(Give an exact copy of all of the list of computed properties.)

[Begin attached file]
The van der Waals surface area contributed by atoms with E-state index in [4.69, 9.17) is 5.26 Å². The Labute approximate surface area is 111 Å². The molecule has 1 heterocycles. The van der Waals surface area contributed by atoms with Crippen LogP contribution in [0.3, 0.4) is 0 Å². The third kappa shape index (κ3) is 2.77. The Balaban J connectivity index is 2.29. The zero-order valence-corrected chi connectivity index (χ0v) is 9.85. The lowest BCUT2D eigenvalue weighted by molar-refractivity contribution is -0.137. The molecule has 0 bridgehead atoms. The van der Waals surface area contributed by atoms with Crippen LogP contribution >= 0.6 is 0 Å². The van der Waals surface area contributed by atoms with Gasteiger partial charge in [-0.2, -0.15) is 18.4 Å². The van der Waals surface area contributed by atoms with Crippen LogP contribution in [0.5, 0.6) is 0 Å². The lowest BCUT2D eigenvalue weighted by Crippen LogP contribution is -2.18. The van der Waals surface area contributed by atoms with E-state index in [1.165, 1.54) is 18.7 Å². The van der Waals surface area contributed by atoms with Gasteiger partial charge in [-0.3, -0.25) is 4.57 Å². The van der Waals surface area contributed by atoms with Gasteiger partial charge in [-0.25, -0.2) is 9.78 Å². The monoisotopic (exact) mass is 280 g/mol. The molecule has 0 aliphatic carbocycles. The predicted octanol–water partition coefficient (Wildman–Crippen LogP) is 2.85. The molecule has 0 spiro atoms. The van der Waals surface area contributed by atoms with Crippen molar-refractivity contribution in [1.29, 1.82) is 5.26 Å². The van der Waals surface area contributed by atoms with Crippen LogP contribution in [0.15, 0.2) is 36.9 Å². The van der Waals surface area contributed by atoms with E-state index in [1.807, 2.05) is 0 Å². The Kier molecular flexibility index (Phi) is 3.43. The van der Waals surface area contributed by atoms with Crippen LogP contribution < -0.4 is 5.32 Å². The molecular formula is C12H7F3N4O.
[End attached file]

The van der Waals surface area contributed by atoms with E-state index in [4.69, 9.17) is 5.26 Å². The Labute approximate surface area is 111 Å². The molecule has 1 heterocycles. The van der Waals surface area contributed by atoms with Crippen LogP contribution in [0.3, 0.4) is 0 Å². The third kappa shape index (κ3) is 2.77. The Balaban J connectivity index is 2.29. The zero-order valence-corrected chi connectivity index (χ0v) is 9.85. The lowest BCUT2D eigenvalue weighted by molar-refractivity contribution is -0.137. The molecule has 0 bridgehead atoms. The van der Waals surface area contributed by atoms with Crippen LogP contribution >= 0.6 is 0 Å². The van der Waals surface area contributed by atoms with Gasteiger partial charge in [-0.2, -0.15) is 18.4 Å². The van der Waals surface area contributed by atoms with Crippen LogP contribution in [0.5, 0.6) is 0 Å². The lowest BCUT2D eigenvalue weighted by Crippen LogP contribution is -2.18. The van der Waals surface area contributed by atoms with E-state index in [1.165, 1.54) is 18.7 Å². The van der Waals surface area contributed by atoms with Gasteiger partial charge in [-0.3, -0.25) is 4.57 Å². The van der Waals surface area contributed by atoms with Gasteiger partial charge in [-0.25, -0.2) is 9.78 Å². The monoisotopic (exact) mass is 280 g/mol. The molecule has 0 aliphatic carbocycles. The predicted octanol–water partition coefficient (Wildman–Crippen LogP) is 2.85. The molecule has 0 spiro atoms. The van der Waals surface area contributed by atoms with Crippen molar-refractivity contribution in [1.29, 1.82) is 5.26 Å². The van der Waals surface area contributed by atoms with Crippen LogP contribution in [0.15, 0.2) is 36.9 Å². The van der Waals surface area contributed by atoms with E-state index in [1.807, 2.05) is 0 Å². The Kier molecular flexibility index (Phi) is 3.43. The van der Waals surface area contributed by atoms with Crippen LogP contribution < -0.4 is 5.32 Å². The molecular formula is C12H7F3N4O.